In my Executive MBA class, I run a simple experiment. I put students into pairs and give them each a secret role. In a typical scenario, one member of the pair is waiting in a queue. The other must obtain his or her permission to skip ahead. I give them around five minutes to see if they can reach an agreement.  

 

Five minutes of persuasion

The next five minutes are a lot of fun. Influencers invent all manner of outlandish ways in which to convince their partners. The most common approaches involve explaining they’re under significant pressure to get ahead because their job is on the line. Or someone’s health is at risk. Or other similarly disastrous outcomes that might occur should the speaker be prevented from overtaking others. The second most common response involves negotiating with the person in the queue by offering an incentive. Or even attempting to take the person’s details to reciprocate with a valuable favor or gift at a later date.  

 

This exercise serves to illustrate two important aspects of our default attempts to influence others. Firstly, when asked to perform influence, people resort to techniques that are not really suited to daily use. Creating a fictional emergency or offering to pay someone to get ahead are not the sort of approaches that will build your long-term social capital in your workplace. Secondly, and most importantly, we do not have a very good understanding of what influences us or other people. The students in this example pledge to go to enormous lengths to get ahead, or they ply their target with many reasons underlining their enormous need. Yet when professor Ellen Langer and associates set out to test what a person needed to do to get ahead in a queue, they found that the most successful strategy was to simply ask politely. 

 

Switching perspective 

Of course, this approach has its limits. Langer’s confederates were able to obtain 60% compliance to their request to move ahead in a queue under one important condition: that the inconvenience to the influence target would be momentary. In the specific circumstance of the original experiment, people queued at a photocopier. When the requester said, “Excuse me, I have five pages. May I use the copy machine?”, they were met with approval more than half the time. When that statement changed to, “Excuse me, I have twenty pages. May I use the copy machine?”, compliance dropped significantly.  

    

These results underline the critical point that people process your influencing message from the perspective of what matters to them. If your request does not require very much from them, the likelihood they will comply when asked increases. If your request requires a noticeable amount of inconvenience, it is going to be harder to reach agreement.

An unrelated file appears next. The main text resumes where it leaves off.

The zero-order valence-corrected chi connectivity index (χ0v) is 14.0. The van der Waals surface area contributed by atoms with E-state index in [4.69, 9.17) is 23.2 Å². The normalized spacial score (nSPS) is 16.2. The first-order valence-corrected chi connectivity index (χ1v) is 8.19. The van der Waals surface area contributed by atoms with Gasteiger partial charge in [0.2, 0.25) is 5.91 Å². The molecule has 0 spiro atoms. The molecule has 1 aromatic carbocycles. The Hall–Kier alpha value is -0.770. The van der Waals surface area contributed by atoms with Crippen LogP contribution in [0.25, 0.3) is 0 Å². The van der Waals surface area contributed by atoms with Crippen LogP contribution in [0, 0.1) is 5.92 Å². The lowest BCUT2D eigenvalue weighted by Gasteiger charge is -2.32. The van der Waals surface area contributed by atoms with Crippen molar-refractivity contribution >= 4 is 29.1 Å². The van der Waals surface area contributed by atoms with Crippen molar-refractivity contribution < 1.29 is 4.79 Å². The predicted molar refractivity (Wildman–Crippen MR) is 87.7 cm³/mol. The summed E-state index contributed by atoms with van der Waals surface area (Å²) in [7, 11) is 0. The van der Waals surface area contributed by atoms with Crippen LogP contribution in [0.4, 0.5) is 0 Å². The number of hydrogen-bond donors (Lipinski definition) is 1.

Even when very clever people take the time to compose messages that they expect to be highly persuasive, they are often wrong in their expectations of what will work. Public health campaigns attempting to use rational persuasion to influence people to stop smoking, quit alcohol abuse, or avoid teenage pregnancy have frequently been found to be completely ineffective in changing people’s behavior in any measurable way. Similarly, research on energy consumption in the UK found that more than two-thirds of consumers could not be persuaded to adopt efficiency measures because of logical reasons such as reducing usage or saving money. Instead, they were more likely to be influenced if they knew the efficiency measures could be installed without causing them any inconvenience.  

 

The Principle of Effort

Inconvenience is just one example of the effort involved in complying with your request. In my research, reviewing more than 200 academic articles about influence across different fields of behavioral science (psychology, sociology, neuroscience, organizational behavior), I identified nine underlying principles of persuasion that are particularly well-suited to regular use in a global, twenty-first-century workplace. The Principle of Effort is number five. It is based on the well-documented tendency of humans everywhere to prefer paths of action that require the absolute minimum expenditure of time or energy whenever possible.  

 

According to the Principle of Effort, would-be influencers should start with an evaluation of the request they’re making in terms of how much effort or inconvenience it will cause the influence target. Whether the effort involved is physical or mental, the more difficult it is to do something, the less likely it becomes that people will do it. In contrast, drop the effort your request entails to the absolute minimum needed from other people, and your rate of compliance will increase. If you make your request easy enough, some people won’t even question why you are asking. 

 

One of the main lessons to learn about influence from behavioral science is that our most common approaches to influencing others are default approaches—whatever occurs to us in the moment. Those things that occur to us are typically far less successful than you might think. If you seek to increase your skill in influencing people and outcomes at work: first, suspend your usual, logical approach. Then consider how an application of research insights can help you reach your goals. 

 

About the author 

Dr. Amanda Nimon-Peters is Professor of Leadership at Hult International Business School. You can reach out to her via LinkedIn. Dr. Amanda’s book Working with Influence: Nine Principles of Persuasion for Accelerating Your Career is available for pre-order on Amazon. If you’re in the UK, order on the Bloomsbury site and receive 25% off using the promo code INFLUENCE25.